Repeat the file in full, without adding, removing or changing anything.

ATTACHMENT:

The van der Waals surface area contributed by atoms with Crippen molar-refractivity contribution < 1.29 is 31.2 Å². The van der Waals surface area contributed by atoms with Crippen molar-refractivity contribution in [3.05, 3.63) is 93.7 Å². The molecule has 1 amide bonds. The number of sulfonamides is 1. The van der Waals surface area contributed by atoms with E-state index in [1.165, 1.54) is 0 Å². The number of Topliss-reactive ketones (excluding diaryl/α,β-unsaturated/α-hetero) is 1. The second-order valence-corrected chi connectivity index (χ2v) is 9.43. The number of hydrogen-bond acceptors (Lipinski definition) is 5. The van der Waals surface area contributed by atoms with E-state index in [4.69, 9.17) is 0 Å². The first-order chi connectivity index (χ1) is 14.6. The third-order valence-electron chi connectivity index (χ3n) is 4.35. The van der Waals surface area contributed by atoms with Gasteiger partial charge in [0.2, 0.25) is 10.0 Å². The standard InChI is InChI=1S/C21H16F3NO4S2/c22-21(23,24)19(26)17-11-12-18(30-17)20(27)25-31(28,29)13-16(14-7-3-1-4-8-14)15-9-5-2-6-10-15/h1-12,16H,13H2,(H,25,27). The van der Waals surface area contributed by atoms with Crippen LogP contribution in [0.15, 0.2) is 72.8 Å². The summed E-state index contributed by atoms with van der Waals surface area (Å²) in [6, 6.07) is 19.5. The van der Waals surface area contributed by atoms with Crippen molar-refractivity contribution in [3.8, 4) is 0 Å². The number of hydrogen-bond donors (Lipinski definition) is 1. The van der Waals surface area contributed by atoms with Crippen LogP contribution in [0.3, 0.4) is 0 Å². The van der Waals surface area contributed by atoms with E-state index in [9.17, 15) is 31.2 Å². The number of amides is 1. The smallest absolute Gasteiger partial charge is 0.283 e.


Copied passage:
The van der Waals surface area contributed by atoms with Crippen molar-refractivity contribution < 1.29 is 31.2 Å². The van der Waals surface area contributed by atoms with Crippen molar-refractivity contribution in [3.05, 3.63) is 93.7 Å². The molecule has 1 amide bonds. The number of sulfonamides is 1. The van der Waals surface area contributed by atoms with E-state index in [1.165, 1.54) is 0 Å². The number of Topliss-reactive ketones (excluding diaryl/α,β-unsaturated/α-hetero) is 1. The second-order valence-corrected chi connectivity index (χ2v) is 9.43. The number of hydrogen-bond acceptors (Lipinski definition) is 5. The van der Waals surface area contributed by atoms with E-state index in [4.69, 9.17) is 0 Å². The first-order chi connectivity index (χ1) is 14.6. The third-order valence-electron chi connectivity index (χ3n) is 4.35. The van der Waals surface area contributed by atoms with Gasteiger partial charge in [0.2, 0.25) is 10.0 Å². The standard InChI is InChI=1S/C21H16F3NO4S2/c22-21(23,24)19(26)17-11-12-18(30-17)20(27)25-31(28,29)13-16(14-7-3-1-4-8-14)15-9-5-2-6-10-15/h1-12,16H,13H2,(H,25,27). The van der Waals surface area contributed by atoms with Crippen LogP contribution in [0.15, 0.2) is 72.8 Å². The summed E-state index contributed by atoms with van der Waals surface area (Å²) in [6, 6.07) is 19.5. The van der Waals surface area contributed by atoms with Crippen molar-refractivity contribution in [3.8, 4) is 0 Å². The number of hydrogen-bond donors (Lipinski definition) is 1. The van der Waals surface area contributed by atoms with Crippen LogP contribution in [0.3, 0.4) is 0 Å². The van der Waals surface area contributed by atoms with E-state index in [9.17, 15) is 31.2 Å². The number of amides is 1. The smallest absolute Gasteiger partial charge is 0.283 e.